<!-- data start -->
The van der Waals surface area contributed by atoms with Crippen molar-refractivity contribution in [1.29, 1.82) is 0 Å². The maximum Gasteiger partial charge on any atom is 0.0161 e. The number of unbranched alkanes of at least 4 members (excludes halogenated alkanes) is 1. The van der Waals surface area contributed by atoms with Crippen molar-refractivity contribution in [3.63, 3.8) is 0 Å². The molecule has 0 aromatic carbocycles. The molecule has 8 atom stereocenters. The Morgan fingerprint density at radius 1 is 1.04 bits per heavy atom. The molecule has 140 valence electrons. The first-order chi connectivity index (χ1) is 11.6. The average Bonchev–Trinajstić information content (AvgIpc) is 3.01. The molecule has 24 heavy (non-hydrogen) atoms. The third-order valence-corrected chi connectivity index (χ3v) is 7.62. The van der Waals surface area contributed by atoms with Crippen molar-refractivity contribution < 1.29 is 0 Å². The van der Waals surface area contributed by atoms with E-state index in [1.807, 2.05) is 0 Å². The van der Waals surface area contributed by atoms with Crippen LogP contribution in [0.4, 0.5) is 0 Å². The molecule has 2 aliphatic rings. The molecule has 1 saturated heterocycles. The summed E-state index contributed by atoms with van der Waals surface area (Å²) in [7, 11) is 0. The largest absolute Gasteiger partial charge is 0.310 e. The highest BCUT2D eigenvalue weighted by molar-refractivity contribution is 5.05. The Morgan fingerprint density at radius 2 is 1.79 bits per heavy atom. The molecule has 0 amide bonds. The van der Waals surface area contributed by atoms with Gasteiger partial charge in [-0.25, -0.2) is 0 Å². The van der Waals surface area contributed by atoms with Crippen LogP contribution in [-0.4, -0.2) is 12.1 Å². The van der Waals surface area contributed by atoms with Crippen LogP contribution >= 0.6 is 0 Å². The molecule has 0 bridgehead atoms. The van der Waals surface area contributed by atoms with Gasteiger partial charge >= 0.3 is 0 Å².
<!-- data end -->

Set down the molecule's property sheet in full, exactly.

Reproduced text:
The van der Waals surface area contributed by atoms with Crippen molar-refractivity contribution in [1.29, 1.82) is 0 Å². The maximum Gasteiger partial charge on any atom is 0.0161 e. The number of unbranched alkanes of at least 4 members (excludes halogenated alkanes) is 1. The van der Waals surface area contributed by atoms with Crippen molar-refractivity contribution in [3.63, 3.8) is 0 Å². The molecule has 0 aromatic carbocycles. The molecule has 8 atom stereocenters. The Morgan fingerprint density at radius 1 is 1.04 bits per heavy atom. The molecule has 140 valence electrons. The first-order chi connectivity index (χ1) is 11.6. The average Bonchev–Trinajstić information content (AvgIpc) is 3.01. The molecule has 24 heavy (non-hydrogen) atoms. The third-order valence-corrected chi connectivity index (χ3v) is 7.62. The van der Waals surface area contributed by atoms with Crippen molar-refractivity contribution < 1.29 is 0 Å². The van der Waals surface area contributed by atoms with E-state index in [1.807, 2.05) is 0 Å². The van der Waals surface area contributed by atoms with Crippen LogP contribution in [0.4, 0.5) is 0 Å². The molecule has 2 aliphatic rings. The molecule has 1 saturated heterocycles. The summed E-state index contributed by atoms with van der Waals surface area (Å²) in [7, 11) is 0. The largest absolute Gasteiger partial charge is 0.310 e. The highest BCUT2D eigenvalue weighted by molar-refractivity contribution is 5.05. The Morgan fingerprint density at radius 2 is 1.79 bits per heavy atom. The molecule has 0 amide bonds. The van der Waals surface area contributed by atoms with Gasteiger partial charge in [-0.25, -0.2) is 0 Å². The van der Waals surface area contributed by atoms with Crippen LogP contribution in [-0.4, -0.2) is 12.1 Å². The van der Waals surface area contributed by atoms with Crippen LogP contribution >= 0.6 is 0 Å². The molecule has 0 bridgehead atoms. The van der Waals surface area contributed by atoms with Gasteiger partial charge >= 0.3 is 0 Å².